Marcus Adeney

Marcus Adeney. Cellist, writer, teacher, b London 1 Jul 1900, naturalized Canadian 1904, d Toronto 2 Mar 1998. As a child he studied violin with his mother, Ethelwyn Davies Adeney, a music teacher and a cousin of (Sir) Walford Davies. He began cello studies in Hamilton with J.

Adeney, Marcus

Marcus Adeney. Cellist, writer, teacher, b London 1 Jul 1900, naturalized Canadian 1904, d Toronto 2 Mar 1998. As a child he studied violin with his mother, Ethelwyn Davies Adeney, a music teacher and a cousin of (Sir) Walford Davies. He began cello studies in Hamilton with J. Bartmann 1912-14, continuing in Toronto with Leo Smith 1915-16 and Boris Hambourg 1919-22, in Detroit with Philip Abbas 1922-4, in London with Arnold Trowell 1924-5, in Vienna with Wilhelm Jeral in 1925, and in New York with Percy Such 1925-6. He worked 1919-24 in theatre orchestras in Richmond, Va, Toronto, and Detroit, and was a member of the Detroit Symphony Orchestra for one season in 1922. He was a cellist 1928-49 with the TSO, founder and conductor 1947-50 of the Beaches Concert Orchestra in Toronto, and a member of the Solway String Quartet 1948-58 and the CBC Symphony Orchestra 1952-63. With Hyman Goodman, Berul Sugarman, and Eugene Hudson he formed the Marcus Adeney String Quartet, which performed in Toronto during the 1950s. He taught at the Hambourg Conservatory 1928-51 and the University of Toronto 1953-63, and was founder and director 1957-61 of the Inverness Music Camp in Muskoka, Ont. In 1957 he conducted a summer course for strings at the University of the West Indies. He began teaching at the TCM (RCMT) in 1944 and remained on staff until 1985. He established a scholarship fund there for string players.

A Canada Council fellowship in 1962 allowed him to study teaching methods of master cellists and to work on Tomorrow's Cellist : exploring the basis of artistry (Oakville, Ont 1984), a book about Adeney's four-stage approach to mastering cello technique. Adeney's pupils are or have been members of the Toronto Symphony, the NACO, and other major orchestras in Canada and the USA. Adeney composed songs and cello pieces. He was music critic 1930-2 for Saturday Night, program annotator 1947-67 for the Toronto Symphony Orchestra, and a frequent contributor to Strad. He also wrote book reviews and features for Canadian Forum and The Canadian Bookman and poetry for US, English, and Canadian publications and The Book of Canadian Poetry (Chicago 1943). In 1944 he collaborated on a brief to Parliament which led to the formation of the Canadian Arts Council (CCA) and the Canadian Music Council. He was poetry editor (1946) of the Canadian Review of Music and Art. His novel New Babylon won a national prize awarded by the Graphic Press of Ottawa in 1931, but was not published until 1991. Adeney deposited his papers at the National Library of Canada in 1989. The 1994 video documentary The man who couldn't lose, by Cayle Chernin, explores Adeney's career. Adeney's wife, Jeanne, a daughter of organist and teacher Frank H. Burt, was chairman of the TSO committee which inaugurated the orchestra's public-school concerts and the first in-school CBC music broadcasts.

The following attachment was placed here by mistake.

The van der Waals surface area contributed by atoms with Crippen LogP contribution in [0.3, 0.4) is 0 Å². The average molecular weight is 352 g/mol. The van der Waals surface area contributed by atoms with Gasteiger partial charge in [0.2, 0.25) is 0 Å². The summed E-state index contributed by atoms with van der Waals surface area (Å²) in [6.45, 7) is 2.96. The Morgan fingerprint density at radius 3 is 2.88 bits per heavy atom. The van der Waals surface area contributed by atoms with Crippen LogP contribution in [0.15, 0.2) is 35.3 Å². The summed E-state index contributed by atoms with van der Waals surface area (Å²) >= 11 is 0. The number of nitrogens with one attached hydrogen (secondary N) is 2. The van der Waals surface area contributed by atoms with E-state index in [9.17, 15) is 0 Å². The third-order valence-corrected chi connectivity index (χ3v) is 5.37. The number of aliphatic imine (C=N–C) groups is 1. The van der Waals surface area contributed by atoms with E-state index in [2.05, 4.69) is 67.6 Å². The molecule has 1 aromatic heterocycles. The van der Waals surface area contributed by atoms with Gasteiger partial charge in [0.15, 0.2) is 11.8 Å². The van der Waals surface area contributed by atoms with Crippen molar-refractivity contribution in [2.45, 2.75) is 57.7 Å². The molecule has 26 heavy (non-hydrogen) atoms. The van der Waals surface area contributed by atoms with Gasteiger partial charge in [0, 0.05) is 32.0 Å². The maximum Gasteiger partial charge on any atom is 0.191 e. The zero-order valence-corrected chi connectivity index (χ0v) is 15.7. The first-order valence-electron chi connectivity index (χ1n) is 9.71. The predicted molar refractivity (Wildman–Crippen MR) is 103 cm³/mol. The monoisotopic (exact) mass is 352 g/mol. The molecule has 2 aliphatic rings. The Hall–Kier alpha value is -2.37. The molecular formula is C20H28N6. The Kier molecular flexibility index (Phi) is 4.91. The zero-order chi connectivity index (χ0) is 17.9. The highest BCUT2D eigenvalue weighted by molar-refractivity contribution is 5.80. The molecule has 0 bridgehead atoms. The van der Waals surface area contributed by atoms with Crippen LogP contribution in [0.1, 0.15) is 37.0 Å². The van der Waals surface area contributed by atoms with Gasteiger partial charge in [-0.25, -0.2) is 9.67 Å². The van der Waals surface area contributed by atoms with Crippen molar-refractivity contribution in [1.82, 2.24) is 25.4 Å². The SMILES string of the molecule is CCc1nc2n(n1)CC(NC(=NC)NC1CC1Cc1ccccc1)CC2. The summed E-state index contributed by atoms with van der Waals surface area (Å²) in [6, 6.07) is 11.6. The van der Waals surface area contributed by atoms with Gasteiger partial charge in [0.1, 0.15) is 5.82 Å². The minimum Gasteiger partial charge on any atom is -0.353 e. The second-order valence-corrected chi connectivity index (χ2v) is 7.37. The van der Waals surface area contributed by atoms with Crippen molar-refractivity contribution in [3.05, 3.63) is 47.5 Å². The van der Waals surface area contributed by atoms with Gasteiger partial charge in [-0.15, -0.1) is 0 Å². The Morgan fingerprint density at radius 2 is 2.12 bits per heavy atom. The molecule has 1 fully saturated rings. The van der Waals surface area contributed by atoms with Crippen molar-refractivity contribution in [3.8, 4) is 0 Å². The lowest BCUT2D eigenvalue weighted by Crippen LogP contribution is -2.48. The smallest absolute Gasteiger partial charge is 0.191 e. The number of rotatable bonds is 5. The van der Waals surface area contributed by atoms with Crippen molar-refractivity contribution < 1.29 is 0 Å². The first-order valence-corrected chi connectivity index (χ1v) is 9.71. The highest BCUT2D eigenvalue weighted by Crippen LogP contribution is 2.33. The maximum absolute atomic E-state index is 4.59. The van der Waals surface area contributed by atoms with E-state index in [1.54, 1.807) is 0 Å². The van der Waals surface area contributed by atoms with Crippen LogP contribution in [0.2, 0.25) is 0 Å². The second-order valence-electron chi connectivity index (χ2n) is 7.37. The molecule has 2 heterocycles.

Writings

"Music in post-war Canada," Canadian Forum, June 1945

Ernest MacMillan, ed. "Chamber music," Music in Canada (Toronto, 1955)

"The extreme situation in music study and performance," American String Teacher, Winter 1973

Compositions

"The Gallant's Song." 1932. Vocal

"Three Irish Tunes." 1933. Cello and Piano

"From the Lake of Bays." 1948. Cello solo.


Further Reading

  • Callaghan, Mollie. "Marcus and Jeanne Adeney: lives full of music and art," TS Programme/Magazine, vol 39, Apr-May 1984

    Perry, Dean. "Marcus Adeney: an adventure in words and music," Music, vol 11, Apr 1988